With this backdrop, it’s no wonder that Republicans in various states are picking from a menu of anti-democratic tactics as they look to the fall’s elections and 2016. In Missouri, Republicans are seeking to change their state Constitution to pave the way for a tougher voter ID law. In Tennessee, the GOP blocked a bill that would let university students use any state-issued ID to get a ballot, such as a college ID. That prompted media to note that in Tennessee you can vote with a state gun license but not a state-issued college ID.

And in Wisconsin, judge issued a secret ruling in a grand jury-like investigation that may allow new torrents of anonymous cash pour into the state, apparently saying, according to news reports that as long as the funds don’t go to a candidate’s campaign that the donors can remain anonymous. The ruling was leaked to the Wall Street Journal editorial board from pro-Republican groups under investigation for secretly buying ads that supported Gov. Scott Walker and other Republican legislators during a special recall election.

The Big Picture With Voting in 2014

There are many reasons why America has one of the lowest voter turnout rates for any western democracy nation. Unlike Australia, voting is not compulsory. Unlike Canada, lists of eligible voters are not created by local election officials and followed up with government-run registration drives. In the U.S., a range of state and federal agencies—from military recruiters to state motor vehicle and welfare agencies—are supposed to offer citizens who walk through their doors the chance to register to vote. But many agencies don’t see that role as their mission and don’t, such as welfare agencies. According to voting rights groups, this is also an issue with Obamacare, as the government isn’t asking millions of applicants if they also want to register.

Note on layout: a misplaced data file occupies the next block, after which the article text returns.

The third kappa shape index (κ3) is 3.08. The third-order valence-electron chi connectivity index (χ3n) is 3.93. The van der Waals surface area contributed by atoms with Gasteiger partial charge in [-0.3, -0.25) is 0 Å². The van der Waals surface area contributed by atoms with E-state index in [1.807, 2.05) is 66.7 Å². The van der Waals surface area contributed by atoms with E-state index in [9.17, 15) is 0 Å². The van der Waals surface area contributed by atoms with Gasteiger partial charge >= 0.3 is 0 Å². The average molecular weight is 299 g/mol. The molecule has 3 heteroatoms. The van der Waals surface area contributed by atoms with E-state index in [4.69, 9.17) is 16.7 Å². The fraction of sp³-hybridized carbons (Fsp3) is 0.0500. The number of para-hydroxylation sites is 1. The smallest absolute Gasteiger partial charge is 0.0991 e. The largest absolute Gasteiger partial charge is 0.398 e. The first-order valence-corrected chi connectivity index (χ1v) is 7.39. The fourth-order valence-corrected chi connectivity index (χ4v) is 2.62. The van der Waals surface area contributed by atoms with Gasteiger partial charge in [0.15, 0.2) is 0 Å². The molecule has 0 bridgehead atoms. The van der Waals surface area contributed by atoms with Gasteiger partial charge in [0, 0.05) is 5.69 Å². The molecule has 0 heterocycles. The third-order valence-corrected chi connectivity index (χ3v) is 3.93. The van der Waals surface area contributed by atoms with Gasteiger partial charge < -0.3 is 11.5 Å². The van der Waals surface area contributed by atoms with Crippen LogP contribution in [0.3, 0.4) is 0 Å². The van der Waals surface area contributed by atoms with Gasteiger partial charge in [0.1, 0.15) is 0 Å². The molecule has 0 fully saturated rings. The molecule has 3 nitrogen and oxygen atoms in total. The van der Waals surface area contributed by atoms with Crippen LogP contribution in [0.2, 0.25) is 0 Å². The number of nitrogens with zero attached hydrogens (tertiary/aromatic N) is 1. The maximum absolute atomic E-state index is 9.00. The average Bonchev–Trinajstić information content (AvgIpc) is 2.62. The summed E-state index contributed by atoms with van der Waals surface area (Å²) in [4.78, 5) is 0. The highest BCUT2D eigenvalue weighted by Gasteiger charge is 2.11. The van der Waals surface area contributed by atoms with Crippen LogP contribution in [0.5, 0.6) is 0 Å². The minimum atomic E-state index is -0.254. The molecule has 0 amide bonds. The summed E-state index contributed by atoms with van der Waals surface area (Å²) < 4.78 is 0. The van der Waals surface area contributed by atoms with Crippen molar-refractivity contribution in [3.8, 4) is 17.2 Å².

In late January, a bipartisan presidential commission headed by the top campaign lawyers from Obama's and Mitt Romney’s 2012 campaigns issued a report on how to make voting smoother. They purposely did not discuss voter ID, but made lots of suggestions about how to cut time waiting in line and how to make the process more accurate, cost-effective and easier. They also highlighted that the last time America replaced voting machines en masse was a decade ago and that generation of computers was getting rickety. However, they said there was a lack of newer technologies on the market.

What that means is after all the effort that will be required by some Americans to register and to vote in 2014, there's ample reason to be concerned that not every vote will be counted accurately, especially when all-electronic machines offer no means of verifying what voters are choosing on their touch screens.

Steven Rosenfeld

Steven Rosenfeld is the editor and chief correspondent of Voting Booth, a project of the Independent Media Institute. He has reported for National Public Radio, Marketplace, and Christian Science Monitor Radio, as well as a wide range of progressive publications including Salon, AlterNet, the American Prospect, and many others.